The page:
The station is situated a little short of the small port, a single street terminating at the waterfront. In 1920, the line, then known as the Shima Electric Railway, was extended to the island. Back then Kashikojima was uninhabited. Shards of pottery and ancient tools have been found there, but quite why such a sheltered beauty spot was ever abandoned before the advent of the railway remains a mystery. The line helped to revitalize the island, but even in summer the volume of tourism remains moderate, the bay known only to a small cognoscenti of mostly Japanese visitors.
One early exception to Kashikojima’s relative obscurity was a visit to the island by the English travel writer Ethel Mannin, who stayed there in 1959. In her Japan travelogue, “The Flowery Sword,” she wrote, “Kashikojima is perhaps the most beautiful place in the whole of that beautiful area which comprises Ise-Shima National Park. It must surely be one of the most beautiful places in all Japan.”
Somehow the island conspires to be both grand and diminutive. With a circumference of little more than 7 km, and with few sites or structures of historical interest, it and its surrounding waters are best appreciated for their natural features. The sweeping views of the bay contrast with the constricted station and quay area — though the spatial restrictions have at least meant the area has been seen as too confined to develop or tinker with.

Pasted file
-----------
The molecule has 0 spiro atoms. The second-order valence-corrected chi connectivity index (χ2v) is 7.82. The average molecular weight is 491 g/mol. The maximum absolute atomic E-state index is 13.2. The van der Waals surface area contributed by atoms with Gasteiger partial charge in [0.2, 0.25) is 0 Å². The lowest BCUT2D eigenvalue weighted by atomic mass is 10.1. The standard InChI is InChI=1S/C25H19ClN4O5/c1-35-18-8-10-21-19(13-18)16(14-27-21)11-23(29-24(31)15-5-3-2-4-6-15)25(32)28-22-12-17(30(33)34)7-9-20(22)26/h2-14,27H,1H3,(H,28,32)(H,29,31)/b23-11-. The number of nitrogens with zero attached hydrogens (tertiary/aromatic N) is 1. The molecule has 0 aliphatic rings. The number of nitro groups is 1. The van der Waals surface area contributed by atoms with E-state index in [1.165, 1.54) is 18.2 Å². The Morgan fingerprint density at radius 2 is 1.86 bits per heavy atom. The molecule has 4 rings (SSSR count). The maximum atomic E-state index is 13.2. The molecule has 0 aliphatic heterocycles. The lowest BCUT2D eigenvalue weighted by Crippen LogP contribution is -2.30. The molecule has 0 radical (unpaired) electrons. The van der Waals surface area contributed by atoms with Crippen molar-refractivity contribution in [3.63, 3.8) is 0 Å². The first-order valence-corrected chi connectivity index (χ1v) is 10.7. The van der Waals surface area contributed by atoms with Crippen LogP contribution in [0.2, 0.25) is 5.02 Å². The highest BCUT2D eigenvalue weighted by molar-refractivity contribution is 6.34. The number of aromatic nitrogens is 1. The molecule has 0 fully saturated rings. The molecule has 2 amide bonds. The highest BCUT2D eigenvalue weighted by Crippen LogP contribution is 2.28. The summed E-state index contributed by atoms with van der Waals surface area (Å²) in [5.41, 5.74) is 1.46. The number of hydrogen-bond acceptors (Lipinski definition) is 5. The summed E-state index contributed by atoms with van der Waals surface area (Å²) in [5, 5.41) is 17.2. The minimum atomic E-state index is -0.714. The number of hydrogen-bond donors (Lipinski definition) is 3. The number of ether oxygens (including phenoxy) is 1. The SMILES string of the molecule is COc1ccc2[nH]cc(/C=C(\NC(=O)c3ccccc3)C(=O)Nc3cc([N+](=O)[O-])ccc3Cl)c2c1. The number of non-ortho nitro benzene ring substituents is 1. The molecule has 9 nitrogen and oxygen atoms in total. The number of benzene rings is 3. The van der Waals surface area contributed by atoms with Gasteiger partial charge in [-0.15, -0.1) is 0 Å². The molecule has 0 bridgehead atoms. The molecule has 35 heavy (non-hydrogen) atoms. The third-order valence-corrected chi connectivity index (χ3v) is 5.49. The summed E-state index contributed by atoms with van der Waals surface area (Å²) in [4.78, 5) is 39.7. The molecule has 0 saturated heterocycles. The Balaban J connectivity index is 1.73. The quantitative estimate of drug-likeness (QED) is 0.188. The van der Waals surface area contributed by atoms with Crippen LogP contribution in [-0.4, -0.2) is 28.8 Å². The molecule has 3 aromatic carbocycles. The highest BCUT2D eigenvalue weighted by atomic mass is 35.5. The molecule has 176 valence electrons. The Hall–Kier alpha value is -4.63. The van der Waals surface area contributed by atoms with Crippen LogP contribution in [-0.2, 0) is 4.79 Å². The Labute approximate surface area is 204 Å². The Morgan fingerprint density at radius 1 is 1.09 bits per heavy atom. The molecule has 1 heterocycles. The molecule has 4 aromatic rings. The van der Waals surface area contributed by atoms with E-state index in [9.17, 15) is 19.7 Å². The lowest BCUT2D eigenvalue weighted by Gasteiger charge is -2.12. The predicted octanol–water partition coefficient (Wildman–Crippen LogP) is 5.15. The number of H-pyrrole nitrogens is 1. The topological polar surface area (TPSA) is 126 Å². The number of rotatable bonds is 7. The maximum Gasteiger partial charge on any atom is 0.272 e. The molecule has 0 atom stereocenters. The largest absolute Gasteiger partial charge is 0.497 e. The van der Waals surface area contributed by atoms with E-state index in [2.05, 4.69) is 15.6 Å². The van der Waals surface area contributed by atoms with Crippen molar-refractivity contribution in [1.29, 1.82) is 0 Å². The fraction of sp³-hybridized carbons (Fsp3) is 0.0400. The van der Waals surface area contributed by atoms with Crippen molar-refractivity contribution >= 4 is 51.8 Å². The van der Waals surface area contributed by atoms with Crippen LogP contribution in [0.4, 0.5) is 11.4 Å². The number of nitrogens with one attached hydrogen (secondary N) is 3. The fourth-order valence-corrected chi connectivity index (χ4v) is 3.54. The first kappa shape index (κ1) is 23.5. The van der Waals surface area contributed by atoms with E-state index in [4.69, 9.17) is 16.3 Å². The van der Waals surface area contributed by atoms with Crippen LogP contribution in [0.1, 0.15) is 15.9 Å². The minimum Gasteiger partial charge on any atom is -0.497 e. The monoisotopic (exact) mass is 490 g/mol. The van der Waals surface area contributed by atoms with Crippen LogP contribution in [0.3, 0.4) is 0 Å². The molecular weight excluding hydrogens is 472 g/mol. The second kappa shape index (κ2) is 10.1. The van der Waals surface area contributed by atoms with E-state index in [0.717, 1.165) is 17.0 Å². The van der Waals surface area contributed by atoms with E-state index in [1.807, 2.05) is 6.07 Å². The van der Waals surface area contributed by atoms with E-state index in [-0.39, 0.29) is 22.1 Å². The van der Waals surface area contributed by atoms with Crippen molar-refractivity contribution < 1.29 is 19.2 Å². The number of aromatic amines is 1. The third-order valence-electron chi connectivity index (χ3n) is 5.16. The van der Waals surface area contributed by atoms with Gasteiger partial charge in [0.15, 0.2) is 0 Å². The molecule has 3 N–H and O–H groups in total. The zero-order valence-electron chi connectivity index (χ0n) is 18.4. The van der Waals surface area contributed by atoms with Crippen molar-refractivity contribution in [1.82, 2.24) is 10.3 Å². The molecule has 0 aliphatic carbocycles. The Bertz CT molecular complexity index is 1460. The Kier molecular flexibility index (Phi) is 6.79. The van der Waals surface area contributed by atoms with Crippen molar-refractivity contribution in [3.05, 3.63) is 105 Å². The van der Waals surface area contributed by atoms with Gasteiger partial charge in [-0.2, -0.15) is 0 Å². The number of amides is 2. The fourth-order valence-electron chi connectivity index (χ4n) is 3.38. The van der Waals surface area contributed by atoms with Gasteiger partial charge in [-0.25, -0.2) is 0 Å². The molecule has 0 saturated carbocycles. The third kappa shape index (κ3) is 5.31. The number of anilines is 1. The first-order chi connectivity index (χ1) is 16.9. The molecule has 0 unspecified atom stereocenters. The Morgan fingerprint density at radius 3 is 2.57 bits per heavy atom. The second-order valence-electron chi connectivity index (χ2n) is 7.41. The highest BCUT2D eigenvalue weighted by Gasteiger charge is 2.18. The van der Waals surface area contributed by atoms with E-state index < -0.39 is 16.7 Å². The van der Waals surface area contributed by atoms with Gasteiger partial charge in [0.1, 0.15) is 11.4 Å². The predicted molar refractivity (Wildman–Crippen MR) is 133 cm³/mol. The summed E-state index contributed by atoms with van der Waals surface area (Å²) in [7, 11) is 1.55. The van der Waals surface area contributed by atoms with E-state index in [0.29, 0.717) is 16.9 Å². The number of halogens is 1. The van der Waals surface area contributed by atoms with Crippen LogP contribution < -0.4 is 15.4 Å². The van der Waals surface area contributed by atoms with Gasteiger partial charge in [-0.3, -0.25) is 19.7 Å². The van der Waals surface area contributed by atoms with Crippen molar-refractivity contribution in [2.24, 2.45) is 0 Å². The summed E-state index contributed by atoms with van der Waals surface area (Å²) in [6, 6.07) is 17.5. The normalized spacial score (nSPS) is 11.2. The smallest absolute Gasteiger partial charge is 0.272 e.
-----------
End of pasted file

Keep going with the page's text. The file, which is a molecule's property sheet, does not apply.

One building of distinction is Matsui Pearls, a showroom built in 1905. The wooden structure, with its original signboard, stands opposite the quay where fishing and cruise boats are moored.
If you want a good view of the bay, something like a panorama, you either have to stick to the high ridges above the port or board a boat. There is a large hotel on the hill behind the settlement, the luxurious Shima Kanko Hotel, renowned for its nouvelle cuisine, tastefully landscaped gardens and fine views. But there is nothing quite like being down by the bay itself and staying at one of the waterfront minshuku (family-run guesthouses) around the port, where the life of the shoreline and countless islets is more visible and more deeply felt.
I opted to seek out the quietest sanctuary of all, a traditional inn called the Ryokan Ishiyama-so on the tiny island of Yokoyama. There is no public transport to the islet, a stay there requiring a phone call from the quayside and a short wait until its owner comes to pick you up in a small launch.
The inn is convincing proof that a water passage, even of 3 or 4 minutes, can be transfiguring. The friendly couple who run the establishment were once great devotees of Bali, until the Indonesian isle became simply too commercialized for their tastes. Disillusioned with its rampaging materialism and the erosion of once-tranquil villages and landscapes, they decided to re-create in Ago Bay the faraway setting they had loved.